Viewpoints: School suspension policy needs to change

Fix-School-Discipline-Toolkit-cover-image-290pxBilly Aydlett, principal of Leataata Floyd Elementary School in Sacramento looks at the options that teachers have in the classroom when a child is defiant. His recent piece in the Sacramento Bee can be read here.

“That student can take a cool-down break, then sit down later with the teacher to resolve it, with the support of other school staff and parents. He or she can be pulled out of class with an in-school suspension or sent home for a day or more. And in extreme cases, that student can be permanently expelled from school.

This wide variation often happens because of a provision of the California education code known as “willful defiance.” The law gives teachers and principals wide latitude to interpret and respond to student behavior, but little direction.”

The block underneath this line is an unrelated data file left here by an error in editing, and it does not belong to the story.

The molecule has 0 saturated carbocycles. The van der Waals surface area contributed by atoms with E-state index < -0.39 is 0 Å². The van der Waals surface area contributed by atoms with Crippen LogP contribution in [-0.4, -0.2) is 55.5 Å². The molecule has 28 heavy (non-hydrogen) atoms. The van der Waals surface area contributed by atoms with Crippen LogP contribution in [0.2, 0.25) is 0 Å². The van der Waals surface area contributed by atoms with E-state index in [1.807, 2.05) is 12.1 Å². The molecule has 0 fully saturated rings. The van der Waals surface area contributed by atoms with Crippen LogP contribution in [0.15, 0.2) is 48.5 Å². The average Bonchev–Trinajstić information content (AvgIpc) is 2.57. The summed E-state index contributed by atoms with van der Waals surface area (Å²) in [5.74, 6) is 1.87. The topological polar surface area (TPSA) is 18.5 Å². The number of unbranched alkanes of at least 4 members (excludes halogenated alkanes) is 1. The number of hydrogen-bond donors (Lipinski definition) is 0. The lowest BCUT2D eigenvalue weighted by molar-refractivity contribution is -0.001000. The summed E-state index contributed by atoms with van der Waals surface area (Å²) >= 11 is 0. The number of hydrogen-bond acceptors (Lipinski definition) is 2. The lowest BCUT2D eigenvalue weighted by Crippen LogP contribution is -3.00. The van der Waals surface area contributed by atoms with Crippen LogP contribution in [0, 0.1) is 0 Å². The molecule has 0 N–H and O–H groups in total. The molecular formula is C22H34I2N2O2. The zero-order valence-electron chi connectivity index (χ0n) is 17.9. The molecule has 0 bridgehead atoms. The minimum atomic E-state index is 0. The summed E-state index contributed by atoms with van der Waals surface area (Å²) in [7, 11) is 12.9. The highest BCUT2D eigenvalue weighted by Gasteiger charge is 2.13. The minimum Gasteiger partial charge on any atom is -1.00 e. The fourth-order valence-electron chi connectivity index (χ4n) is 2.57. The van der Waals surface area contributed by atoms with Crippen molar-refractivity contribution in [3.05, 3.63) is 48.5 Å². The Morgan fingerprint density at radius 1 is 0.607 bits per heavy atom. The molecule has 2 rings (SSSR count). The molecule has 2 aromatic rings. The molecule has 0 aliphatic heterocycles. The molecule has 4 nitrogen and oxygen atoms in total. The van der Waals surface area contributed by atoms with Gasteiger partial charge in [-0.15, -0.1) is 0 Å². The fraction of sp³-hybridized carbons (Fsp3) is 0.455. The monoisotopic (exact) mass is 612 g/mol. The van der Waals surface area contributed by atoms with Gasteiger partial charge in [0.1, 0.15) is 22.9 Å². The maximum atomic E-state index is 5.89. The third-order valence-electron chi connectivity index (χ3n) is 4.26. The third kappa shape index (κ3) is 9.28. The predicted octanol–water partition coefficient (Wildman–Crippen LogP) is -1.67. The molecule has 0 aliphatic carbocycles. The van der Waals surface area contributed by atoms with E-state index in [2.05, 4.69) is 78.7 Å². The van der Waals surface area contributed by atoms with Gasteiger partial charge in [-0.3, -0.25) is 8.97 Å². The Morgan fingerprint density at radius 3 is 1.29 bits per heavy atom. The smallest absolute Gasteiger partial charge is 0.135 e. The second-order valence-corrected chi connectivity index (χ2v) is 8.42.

More than 700,000 students were given out of school suspensions in California – nearly half of which were for ‘willful defiance.’ Aydlett supports Assembly Bill 420, which would limit the use of willful defiance as grounds for suspension and expulsion. It would also require the use of other discipline methods prior to suspension.

Aydlett’s work at Leatatta Floyd with Positive Behavior and Support (PBIS) and Social Emotional Learning (SEL)┬áis highlighted in Fix School Discipline’s Toolkit, which you can read here.

Aydlett says, “We also started using research-based alternatives including “positive behavior intervention and supports” and “social and emotional learning,” which both get students to think about how their behavior affects themselves and their classmates, and also help introduce a positive school culture that emphasizes learning.”

Community members and teachers can download the Fix School Discipline Toolkit to make positive discipline changes in their schools.

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